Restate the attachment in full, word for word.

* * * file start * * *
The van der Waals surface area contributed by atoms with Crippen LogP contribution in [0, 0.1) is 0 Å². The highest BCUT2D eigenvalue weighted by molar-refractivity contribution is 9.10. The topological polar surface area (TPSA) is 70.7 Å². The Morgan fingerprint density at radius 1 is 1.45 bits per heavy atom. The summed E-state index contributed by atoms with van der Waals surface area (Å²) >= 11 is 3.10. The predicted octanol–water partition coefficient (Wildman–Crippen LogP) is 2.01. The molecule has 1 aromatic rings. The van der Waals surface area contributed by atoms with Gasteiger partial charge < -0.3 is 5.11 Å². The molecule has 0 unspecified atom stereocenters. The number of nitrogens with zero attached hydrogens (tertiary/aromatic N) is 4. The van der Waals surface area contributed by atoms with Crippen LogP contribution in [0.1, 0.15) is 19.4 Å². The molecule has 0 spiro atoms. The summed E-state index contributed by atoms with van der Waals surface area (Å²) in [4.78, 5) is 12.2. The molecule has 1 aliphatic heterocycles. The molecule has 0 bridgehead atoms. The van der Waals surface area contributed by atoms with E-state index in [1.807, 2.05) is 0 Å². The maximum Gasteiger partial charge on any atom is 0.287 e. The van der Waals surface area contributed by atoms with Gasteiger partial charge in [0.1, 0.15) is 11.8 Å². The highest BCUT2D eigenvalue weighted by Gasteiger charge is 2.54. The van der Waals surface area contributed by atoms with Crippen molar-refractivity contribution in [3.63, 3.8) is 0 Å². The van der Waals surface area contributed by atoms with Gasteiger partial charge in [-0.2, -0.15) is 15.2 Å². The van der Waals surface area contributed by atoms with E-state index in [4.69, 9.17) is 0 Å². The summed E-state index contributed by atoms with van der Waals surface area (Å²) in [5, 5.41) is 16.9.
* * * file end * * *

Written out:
The van der Waals surface area contributed by atoms with Crippen LogP contribution in [0, 0.1) is 0 Å². The highest BCUT2D eigenvalue weighted by molar-refractivity contribution is 9.10. The topological polar surface area (TPSA) is 70.7 Å². The Morgan fingerprint density at radius 1 is 1.45 bits per heavy atom. The summed E-state index contributed by atoms with van der Waals surface area (Å²) >= 11 is 3.10. The predicted octanol–water partition coefficient (Wildman–Crippen LogP) is 2.01. The molecule has 1 aromatic rings. The van der Waals surface area contributed by atoms with Gasteiger partial charge < -0.3 is 5.11 Å². The molecule has 0 unspecified atom stereocenters. The number of nitrogens with zero attached hydrogens (tertiary/aromatic N) is 4. The van der Waals surface area contributed by atoms with Crippen LogP contribution in [0.1, 0.15) is 19.4 Å². The molecule has 0 spiro atoms. The summed E-state index contributed by atoms with van der Waals surface area (Å²) in [4.78, 5) is 12.2. The molecule has 1 aliphatic heterocycles. The molecule has 0 bridgehead atoms. The van der Waals surface area contributed by atoms with E-state index in [1.807, 2.05) is 0 Å². The maximum Gasteiger partial charge on any atom is 0.287 e. The van der Waals surface area contributed by atoms with Gasteiger partial charge in [0.1, 0.15) is 11.8 Å². The highest BCUT2D eigenvalue weighted by Gasteiger charge is 2.54. The van der Waals surface area contributed by atoms with Crippen molar-refractivity contribution in [3.63, 3.8) is 0 Å². The van der Waals surface area contributed by atoms with Gasteiger partial charge in [-0.2, -0.15) is 15.2 Å². The van der Waals surface area contributed by atoms with E-state index in [4.69, 9.17) is 0 Å². The summed E-state index contributed by atoms with van der Waals surface area (Å²) in [5, 5.41) is 16.9.